by Jason Gorringe, Tax-News.com, London
31 May 2019
The UK Government has published for consultation draft regulations for the “Offshore receipts in respect of intangible property measure,” added to UK law via Schedule 3 to the Finance Act 2019.
The new consultation is technical in nature, on amendments to the ORIP legislation following a consultation on the provisions, which has newly closed.
The offshore receipts in respect of intangible property measure brings within the charge to UK income tax amounts received in a low-tax jurisdiction in respect of intangible property to the extent that the amounts are referable to the sale of goods or services in the UK.
The measure applies to income receivable from both related and unrelated parties and is effective from April 6, 2019.
For example, where a non-UK entity receives income from the sale of goods or services in the UK, and that entity makes a payment to the holder of intangible property in a low-tax jurisdiction, a charge arises under the measure to the extent that the income receivable in the low-tax jurisdiction is referable to the sale of goods or services in the UK.
As confirmed by the UK’s Chancellor, in response to a question from a member of parliament, “the measure will be applied in compliance with the UK’s international obligations. This means that the measure will only apply to low-tax jurisdictions with which the UK does not have a full tax treaty.” In the legislation, a full tax treaty is a treaty including provisions for the avoidance of double taxation and also a non-discrimination provision.
The measure includes a Targeted Anti-Abuse Rule, effective from October 29, 2018, which is intended to protect against arrangements designed to avoid the charge, including arrangements which involve transferring the ownership of intangible property to another group entity resident in a full treaty jurisdiction.
By taxing the proportion of that income which is referable to the sale of goods or services in the UK, this measure is intended to reduce the opportunities for large multinationals to gain an unfair competitive advantage by holding their intangible property in low-tax offshore jurisdictions, leveling the playing field for businesses operating in UK markets.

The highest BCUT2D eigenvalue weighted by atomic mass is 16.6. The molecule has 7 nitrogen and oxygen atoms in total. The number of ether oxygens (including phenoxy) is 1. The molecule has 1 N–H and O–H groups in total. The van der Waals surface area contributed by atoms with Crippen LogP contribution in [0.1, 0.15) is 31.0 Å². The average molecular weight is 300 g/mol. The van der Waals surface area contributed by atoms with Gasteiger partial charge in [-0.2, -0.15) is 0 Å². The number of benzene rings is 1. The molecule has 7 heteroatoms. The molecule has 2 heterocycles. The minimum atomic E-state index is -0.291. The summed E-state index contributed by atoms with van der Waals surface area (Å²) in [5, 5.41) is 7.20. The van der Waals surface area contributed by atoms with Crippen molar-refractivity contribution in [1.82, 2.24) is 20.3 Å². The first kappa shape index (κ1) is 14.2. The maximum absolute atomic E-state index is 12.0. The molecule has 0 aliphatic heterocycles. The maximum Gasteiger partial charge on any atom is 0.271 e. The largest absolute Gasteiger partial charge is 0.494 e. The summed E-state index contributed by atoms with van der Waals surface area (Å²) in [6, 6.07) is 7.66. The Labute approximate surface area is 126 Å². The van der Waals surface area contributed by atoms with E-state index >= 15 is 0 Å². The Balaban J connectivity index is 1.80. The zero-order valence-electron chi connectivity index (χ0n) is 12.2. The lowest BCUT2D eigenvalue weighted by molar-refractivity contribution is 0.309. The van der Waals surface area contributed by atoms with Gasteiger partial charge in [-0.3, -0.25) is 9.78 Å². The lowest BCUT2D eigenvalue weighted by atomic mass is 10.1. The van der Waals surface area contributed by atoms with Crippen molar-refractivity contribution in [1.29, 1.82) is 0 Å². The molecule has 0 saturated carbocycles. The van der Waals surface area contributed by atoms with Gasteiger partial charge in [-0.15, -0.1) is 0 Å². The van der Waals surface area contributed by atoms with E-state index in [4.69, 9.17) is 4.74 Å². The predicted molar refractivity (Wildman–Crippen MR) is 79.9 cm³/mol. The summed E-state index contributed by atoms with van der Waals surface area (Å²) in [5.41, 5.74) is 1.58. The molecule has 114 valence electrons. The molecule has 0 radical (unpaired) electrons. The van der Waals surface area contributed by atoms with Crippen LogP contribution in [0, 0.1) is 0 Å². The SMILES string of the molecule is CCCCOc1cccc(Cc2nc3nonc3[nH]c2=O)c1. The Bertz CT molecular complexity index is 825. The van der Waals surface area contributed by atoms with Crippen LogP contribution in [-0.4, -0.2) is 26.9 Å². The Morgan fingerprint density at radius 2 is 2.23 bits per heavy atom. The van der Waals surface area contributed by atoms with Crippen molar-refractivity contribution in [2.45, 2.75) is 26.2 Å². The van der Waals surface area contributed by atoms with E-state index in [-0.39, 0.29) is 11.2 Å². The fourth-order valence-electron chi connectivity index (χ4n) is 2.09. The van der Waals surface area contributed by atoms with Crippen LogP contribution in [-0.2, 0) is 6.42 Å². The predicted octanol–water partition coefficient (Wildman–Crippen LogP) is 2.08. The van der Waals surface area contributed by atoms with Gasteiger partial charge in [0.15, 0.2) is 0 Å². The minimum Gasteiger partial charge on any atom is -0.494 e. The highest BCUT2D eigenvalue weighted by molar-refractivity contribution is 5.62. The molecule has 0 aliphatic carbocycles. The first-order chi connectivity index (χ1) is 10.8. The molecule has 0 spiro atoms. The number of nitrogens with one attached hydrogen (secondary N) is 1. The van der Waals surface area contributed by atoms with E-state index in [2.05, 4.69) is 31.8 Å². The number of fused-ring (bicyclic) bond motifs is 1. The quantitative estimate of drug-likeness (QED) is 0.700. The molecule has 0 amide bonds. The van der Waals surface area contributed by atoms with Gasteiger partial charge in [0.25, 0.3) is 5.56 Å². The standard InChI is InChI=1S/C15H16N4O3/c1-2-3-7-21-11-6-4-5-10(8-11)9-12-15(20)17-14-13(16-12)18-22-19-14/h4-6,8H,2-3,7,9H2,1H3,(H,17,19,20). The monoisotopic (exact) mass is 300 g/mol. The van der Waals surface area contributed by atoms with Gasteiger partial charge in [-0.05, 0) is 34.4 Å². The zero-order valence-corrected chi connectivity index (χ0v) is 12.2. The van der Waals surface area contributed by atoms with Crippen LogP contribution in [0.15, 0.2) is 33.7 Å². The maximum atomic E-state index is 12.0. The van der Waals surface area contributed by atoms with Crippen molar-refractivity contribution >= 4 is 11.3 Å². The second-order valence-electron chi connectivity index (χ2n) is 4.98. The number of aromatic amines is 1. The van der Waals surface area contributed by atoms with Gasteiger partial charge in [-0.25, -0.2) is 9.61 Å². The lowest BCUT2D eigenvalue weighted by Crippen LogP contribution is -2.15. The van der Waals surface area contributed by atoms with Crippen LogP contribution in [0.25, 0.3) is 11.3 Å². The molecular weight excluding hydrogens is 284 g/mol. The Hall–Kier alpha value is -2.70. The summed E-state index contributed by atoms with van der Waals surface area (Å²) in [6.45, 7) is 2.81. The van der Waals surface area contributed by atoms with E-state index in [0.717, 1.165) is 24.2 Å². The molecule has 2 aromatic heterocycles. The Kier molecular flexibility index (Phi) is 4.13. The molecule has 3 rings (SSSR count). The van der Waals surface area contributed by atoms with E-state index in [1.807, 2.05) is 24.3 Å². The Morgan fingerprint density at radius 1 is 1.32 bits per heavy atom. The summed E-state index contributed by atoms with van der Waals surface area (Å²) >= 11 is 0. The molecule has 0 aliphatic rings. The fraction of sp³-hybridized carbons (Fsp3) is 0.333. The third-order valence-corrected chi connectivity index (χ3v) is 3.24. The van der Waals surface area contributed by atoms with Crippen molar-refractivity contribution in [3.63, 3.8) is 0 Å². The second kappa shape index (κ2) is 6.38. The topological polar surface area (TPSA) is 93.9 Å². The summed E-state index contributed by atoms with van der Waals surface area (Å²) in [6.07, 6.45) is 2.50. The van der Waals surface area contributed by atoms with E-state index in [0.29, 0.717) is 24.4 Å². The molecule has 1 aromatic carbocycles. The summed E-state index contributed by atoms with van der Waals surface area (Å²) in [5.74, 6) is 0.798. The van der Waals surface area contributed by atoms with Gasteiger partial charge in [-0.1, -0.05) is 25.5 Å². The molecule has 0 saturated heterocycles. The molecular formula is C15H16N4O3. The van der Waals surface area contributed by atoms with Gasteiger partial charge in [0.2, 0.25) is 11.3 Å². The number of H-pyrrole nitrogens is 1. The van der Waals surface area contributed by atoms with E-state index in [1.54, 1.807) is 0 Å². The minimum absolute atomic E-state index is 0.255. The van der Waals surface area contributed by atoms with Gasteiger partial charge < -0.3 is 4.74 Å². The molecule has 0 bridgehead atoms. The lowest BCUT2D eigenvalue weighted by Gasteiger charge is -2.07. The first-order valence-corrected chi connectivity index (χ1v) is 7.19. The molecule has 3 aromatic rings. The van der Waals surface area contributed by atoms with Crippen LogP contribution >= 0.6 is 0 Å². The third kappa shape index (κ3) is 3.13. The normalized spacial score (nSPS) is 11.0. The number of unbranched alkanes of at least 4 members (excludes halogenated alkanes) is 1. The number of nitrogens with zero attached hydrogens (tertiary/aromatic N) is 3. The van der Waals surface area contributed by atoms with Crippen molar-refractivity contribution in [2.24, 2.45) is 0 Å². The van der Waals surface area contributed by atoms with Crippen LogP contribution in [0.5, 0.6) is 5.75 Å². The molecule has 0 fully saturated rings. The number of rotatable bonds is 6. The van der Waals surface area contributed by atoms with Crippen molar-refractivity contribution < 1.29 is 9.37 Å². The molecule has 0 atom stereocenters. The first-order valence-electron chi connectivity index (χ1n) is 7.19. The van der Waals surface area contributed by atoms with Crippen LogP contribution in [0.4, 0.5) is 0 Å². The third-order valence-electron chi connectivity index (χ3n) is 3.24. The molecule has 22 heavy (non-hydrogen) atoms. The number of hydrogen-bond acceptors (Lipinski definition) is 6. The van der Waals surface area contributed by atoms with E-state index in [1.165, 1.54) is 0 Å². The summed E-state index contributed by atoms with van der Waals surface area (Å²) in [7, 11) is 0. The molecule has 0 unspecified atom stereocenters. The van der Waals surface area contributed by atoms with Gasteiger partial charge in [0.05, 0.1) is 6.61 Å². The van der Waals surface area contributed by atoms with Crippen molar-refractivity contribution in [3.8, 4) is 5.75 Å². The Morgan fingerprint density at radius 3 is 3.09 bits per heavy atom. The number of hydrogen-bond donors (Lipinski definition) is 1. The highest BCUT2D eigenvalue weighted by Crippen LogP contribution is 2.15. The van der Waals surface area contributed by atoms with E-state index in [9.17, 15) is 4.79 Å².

There are a number of other exclusions in the legislation, including where the tax paid is at least half what would be due if the amount was taxable in the UK. There is also a GBP10m (USD12.9m) de minimis UK sales threshold.
The measure also includes an exemption for income arising in entities that have not acquired their intangible property from related parties and where all, or substantially all, of the trading activities have always been undertaken in the low-tax jurisdiction.
The legislation makes provision to relieve double taxation by introducing an
exemption for instances in which more than one tax charge under the measure applies
to the same income in respect of related entities. For example, a royalty might flow
through multiple group companies from sub-licences of the same underlying
intangible property. If these group companies are based in jurisdictions that the
measure applies to, they might all be subject to a charge under the measure. This
exemption ensures that where there are multiples charges on group companies from
the same income flow, the tax is only charged once.